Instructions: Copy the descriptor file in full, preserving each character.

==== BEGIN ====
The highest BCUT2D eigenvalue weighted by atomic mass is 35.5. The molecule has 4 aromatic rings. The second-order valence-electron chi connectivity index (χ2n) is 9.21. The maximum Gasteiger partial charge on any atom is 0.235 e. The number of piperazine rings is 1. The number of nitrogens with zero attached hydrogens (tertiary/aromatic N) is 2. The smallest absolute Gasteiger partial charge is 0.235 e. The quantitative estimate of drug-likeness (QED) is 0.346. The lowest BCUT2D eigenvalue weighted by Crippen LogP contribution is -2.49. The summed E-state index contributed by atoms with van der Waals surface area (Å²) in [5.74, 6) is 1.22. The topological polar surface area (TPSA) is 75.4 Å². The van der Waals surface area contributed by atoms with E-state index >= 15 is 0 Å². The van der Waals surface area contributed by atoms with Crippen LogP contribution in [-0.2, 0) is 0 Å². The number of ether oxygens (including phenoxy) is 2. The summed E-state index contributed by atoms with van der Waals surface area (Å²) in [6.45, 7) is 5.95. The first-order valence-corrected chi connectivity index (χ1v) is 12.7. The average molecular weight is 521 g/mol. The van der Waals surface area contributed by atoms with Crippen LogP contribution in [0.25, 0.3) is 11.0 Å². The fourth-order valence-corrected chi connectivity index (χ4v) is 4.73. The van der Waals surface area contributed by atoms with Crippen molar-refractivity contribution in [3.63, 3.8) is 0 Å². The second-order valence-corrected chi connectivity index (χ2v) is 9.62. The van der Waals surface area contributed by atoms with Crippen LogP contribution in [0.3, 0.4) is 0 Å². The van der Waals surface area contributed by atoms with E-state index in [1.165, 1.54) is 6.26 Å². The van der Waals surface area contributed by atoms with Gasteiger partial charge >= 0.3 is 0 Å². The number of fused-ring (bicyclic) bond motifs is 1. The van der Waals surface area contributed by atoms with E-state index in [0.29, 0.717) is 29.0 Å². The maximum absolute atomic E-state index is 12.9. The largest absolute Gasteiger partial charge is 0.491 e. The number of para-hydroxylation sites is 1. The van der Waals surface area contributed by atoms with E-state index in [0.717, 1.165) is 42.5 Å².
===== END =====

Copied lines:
The highest BCUT2D eigenvalue weighted by atomic mass is 35.5. The molecule has 4 aromatic rings. The second-order valence-electron chi connectivity index (χ2n) is 9.21. The maximum Gasteiger partial charge on any atom is 0.235 e. The number of piperazine rings is 1. The number of nitrogens with zero attached hydrogens (tertiary/aromatic N) is 2. The smallest absolute Gasteiger partial charge is 0.235 e. The quantitative estimate of drug-likeness (QED) is 0.346. The lowest BCUT2D eigenvalue weighted by Crippen LogP contribution is -2.49. The summed E-state index contributed by atoms with van der Waals surface area (Å²) in [5.74, 6) is 1.22. The topological polar surface area (TPSA) is 75.4 Å². The van der Waals surface area contributed by atoms with E-state index >= 15 is 0 Å². The van der Waals surface area contributed by atoms with Crippen LogP contribution in [-0.2, 0) is 0 Å². The number of ether oxygens (including phenoxy) is 2. The summed E-state index contributed by atoms with van der Waals surface area (Å²) in [6.45, 7) is 5.95. The first-order valence-corrected chi connectivity index (χ1v) is 12.7. The average molecular weight is 521 g/mol. The van der Waals surface area contributed by atoms with Crippen LogP contribution in [0.25, 0.3) is 11.0 Å². The fourth-order valence-corrected chi connectivity index (χ4v) is 4.73. The van der Waals surface area contributed by atoms with Crippen molar-refractivity contribution in [3.63, 3.8) is 0 Å². The second-order valence-corrected chi connectivity index (χ2v) is 9.62. The van der Waals surface area contributed by atoms with Crippen LogP contribution in [0.3, 0.4) is 0 Å². The van der Waals surface area contributed by atoms with E-state index in [1.165, 1.54) is 6.26 Å². The van der Waals surface area contributed by atoms with Gasteiger partial charge >= 0.3 is 0 Å². The number of fused-ring (bicyclic) bond motifs is 1. The van der Waals surface area contributed by atoms with E-state index in [0.29, 0.717) is 29.0 Å². The maximum absolute atomic E-state index is 12.9. The largest absolute Gasteiger partial charge is 0.491 e. The number of para-hydroxylation sites is 1. The van der Waals surface area contributed by atoms with E-state index in [0.717, 1.165) is 42.5 Å².